Reviewed by Jeanne
For four generations, the Lenore women have crafted scents. It all started back when Great-Grandmother Serena ran away with a handsome young man to the rainforest of Borneo and discovered a wondrous, magical plant which became the main ingredient—the very secret main ingredient. These perfumes don’t just smell nice. They enhance the strongest traits of the wearer, enabling her to rise to the top of whatever profession she is suited for. The scents are sold only to a select few, and never to those who would compete in the same profession.
The business has been passed down from mother to daughter until now. A business which has thrived is now threatened from several sides. Willow, the current matriarch, finds herself struggling to remember things. Mya, the elder daughter, has always been considered the heir and has spent her life learning the trade at the expense of her personal life. She is chaffing to take over from Willow’s control and may be willing to cross some lines to do it. Younger daughter Lucia fled the business and the magic to marry an artist, but now that marriage is falling apart and she has nowhere to go.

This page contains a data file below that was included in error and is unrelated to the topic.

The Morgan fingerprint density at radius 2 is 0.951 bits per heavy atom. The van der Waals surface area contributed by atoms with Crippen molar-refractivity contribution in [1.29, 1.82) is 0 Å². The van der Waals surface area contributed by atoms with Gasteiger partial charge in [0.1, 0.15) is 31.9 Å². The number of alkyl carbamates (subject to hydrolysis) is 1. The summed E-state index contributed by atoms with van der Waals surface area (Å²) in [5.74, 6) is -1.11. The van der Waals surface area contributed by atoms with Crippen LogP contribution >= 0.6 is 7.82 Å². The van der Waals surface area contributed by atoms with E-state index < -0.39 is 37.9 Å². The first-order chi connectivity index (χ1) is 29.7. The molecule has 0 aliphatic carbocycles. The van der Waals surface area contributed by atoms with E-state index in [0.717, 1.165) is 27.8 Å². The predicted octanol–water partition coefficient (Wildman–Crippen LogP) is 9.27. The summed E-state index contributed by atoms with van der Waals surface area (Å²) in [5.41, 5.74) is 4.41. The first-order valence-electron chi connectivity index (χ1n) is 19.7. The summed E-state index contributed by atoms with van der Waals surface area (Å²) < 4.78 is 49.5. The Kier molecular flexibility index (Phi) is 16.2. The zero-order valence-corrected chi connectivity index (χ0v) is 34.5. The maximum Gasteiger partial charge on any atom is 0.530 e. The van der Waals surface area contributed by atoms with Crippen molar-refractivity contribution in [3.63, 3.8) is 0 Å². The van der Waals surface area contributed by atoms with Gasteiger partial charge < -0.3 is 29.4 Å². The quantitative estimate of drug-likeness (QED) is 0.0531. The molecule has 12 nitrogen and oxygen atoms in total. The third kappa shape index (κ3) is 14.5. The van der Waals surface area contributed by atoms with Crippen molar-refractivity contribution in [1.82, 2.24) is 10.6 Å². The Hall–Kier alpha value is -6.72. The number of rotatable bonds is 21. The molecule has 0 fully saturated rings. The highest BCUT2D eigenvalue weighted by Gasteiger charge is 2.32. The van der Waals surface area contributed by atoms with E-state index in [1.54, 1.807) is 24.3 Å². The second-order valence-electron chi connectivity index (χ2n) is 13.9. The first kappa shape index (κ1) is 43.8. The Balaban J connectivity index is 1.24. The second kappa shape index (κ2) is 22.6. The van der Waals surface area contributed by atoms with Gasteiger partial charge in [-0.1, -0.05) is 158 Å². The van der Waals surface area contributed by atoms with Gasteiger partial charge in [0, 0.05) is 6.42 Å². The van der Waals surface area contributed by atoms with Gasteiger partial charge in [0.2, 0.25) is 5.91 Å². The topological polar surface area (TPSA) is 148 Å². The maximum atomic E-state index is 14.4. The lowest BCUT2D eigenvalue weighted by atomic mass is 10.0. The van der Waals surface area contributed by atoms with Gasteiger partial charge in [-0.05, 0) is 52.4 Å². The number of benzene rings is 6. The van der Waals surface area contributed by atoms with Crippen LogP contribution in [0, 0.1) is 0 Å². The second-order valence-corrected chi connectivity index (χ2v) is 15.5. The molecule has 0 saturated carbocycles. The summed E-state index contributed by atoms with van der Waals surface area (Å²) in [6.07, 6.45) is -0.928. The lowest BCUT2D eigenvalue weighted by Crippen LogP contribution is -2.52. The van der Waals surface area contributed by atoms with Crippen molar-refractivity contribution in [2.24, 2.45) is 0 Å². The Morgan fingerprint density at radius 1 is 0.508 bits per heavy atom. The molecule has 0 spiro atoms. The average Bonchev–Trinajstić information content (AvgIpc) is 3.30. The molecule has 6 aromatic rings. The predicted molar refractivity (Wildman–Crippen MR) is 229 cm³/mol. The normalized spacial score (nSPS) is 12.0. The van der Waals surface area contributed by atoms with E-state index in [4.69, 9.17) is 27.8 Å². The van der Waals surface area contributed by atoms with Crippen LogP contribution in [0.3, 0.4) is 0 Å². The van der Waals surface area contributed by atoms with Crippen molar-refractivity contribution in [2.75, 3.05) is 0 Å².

Nowhere, that is, but back home to the family farm in Virginia. She dreads facing her mother and Willow, knowing she’ll be seen as a failure. She’ll stay just long enough to decide what to do next. She has no idea that things are about to go very, very wrong.
In addition to the family tensions, a pop star client has reneged on her word and is threatening blackmail. Worst of all, the magical plants seem to be dying. One way or another, it appears the company is doomed.
At its core, Season of the Dragonflies is a tale of mothers and daughters, sisters and suitors. It reminds me a bit of Sarah Addison Allen’s books with the blend of romance, family relationships, and magic. It also seems to take to heart the motto “Virginia is for Lovers.” The female characters are strong and interesting, ready to make their own choices instead of passively waiting. Sometimes these choices are the right ones, but they accept the responsibility. A sheen of magic shimmers through the book, from the perfume itself to the dragonflies that seem to follow Lucia to Mya’s deer. Creech uses the Blue Ridge Mountain setting to good effect, tying the most of the characters closely to the land. The male characters don’t have as much depth or personality, but then they are just the means to an end. This is a fantasy, after all, and we just want to get to the “happily ever after.”
This is a debut novel. I expect we’ll be hearing more from Ms. Creech in the future.